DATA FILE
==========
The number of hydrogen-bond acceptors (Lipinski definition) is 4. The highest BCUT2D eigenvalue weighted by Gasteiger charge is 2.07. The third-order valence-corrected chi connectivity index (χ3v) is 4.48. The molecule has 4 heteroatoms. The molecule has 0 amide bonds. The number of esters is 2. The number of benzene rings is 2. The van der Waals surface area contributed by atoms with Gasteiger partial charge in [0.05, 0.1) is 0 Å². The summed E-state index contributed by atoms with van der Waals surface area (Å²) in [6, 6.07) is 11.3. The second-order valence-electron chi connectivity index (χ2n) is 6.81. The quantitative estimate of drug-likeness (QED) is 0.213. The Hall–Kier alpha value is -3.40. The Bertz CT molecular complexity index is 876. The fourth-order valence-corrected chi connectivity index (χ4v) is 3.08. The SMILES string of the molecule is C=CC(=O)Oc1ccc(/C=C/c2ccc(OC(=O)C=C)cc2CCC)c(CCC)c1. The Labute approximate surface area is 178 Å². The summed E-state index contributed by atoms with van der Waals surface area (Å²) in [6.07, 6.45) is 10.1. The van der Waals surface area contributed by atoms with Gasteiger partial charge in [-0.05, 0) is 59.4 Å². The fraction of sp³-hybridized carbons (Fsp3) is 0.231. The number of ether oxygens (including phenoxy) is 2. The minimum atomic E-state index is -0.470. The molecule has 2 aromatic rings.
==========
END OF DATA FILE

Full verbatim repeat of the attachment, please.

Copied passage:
The number of hydrogen-bond acceptors (Lipinski definition) is 4. The highest BCUT2D eigenvalue weighted by Gasteiger charge is 2.07. The third-order valence-corrected chi connectivity index (χ3v) is 4.48. The molecule has 4 heteroatoms. The molecule has 0 amide bonds. The number of esters is 2. The number of benzene rings is 2. The van der Waals surface area contributed by atoms with Gasteiger partial charge in [0.05, 0.1) is 0 Å². The summed E-state index contributed by atoms with van der Waals surface area (Å²) in [6, 6.07) is 11.3. The second-order valence-electron chi connectivity index (χ2n) is 6.81. The quantitative estimate of drug-likeness (QED) is 0.213. The Hall–Kier alpha value is -3.40. The Bertz CT molecular complexity index is 876. The fourth-order valence-corrected chi connectivity index (χ4v) is 3.08. The SMILES string of the molecule is C=CC(=O)Oc1ccc(/C=C/c2ccc(OC(=O)C=C)cc2CCC)c(CCC)c1. The Labute approximate surface area is 178 Å². The summed E-state index contributed by atoms with van der Waals surface area (Å²) in [6.07, 6.45) is 10.1. The van der Waals surface area contributed by atoms with Gasteiger partial charge in [-0.05, 0) is 59.4 Å². The fraction of sp³-hybridized carbons (Fsp3) is 0.231. The number of ether oxygens (including phenoxy) is 2. The minimum atomic E-state index is -0.470. The molecule has 2 aromatic rings.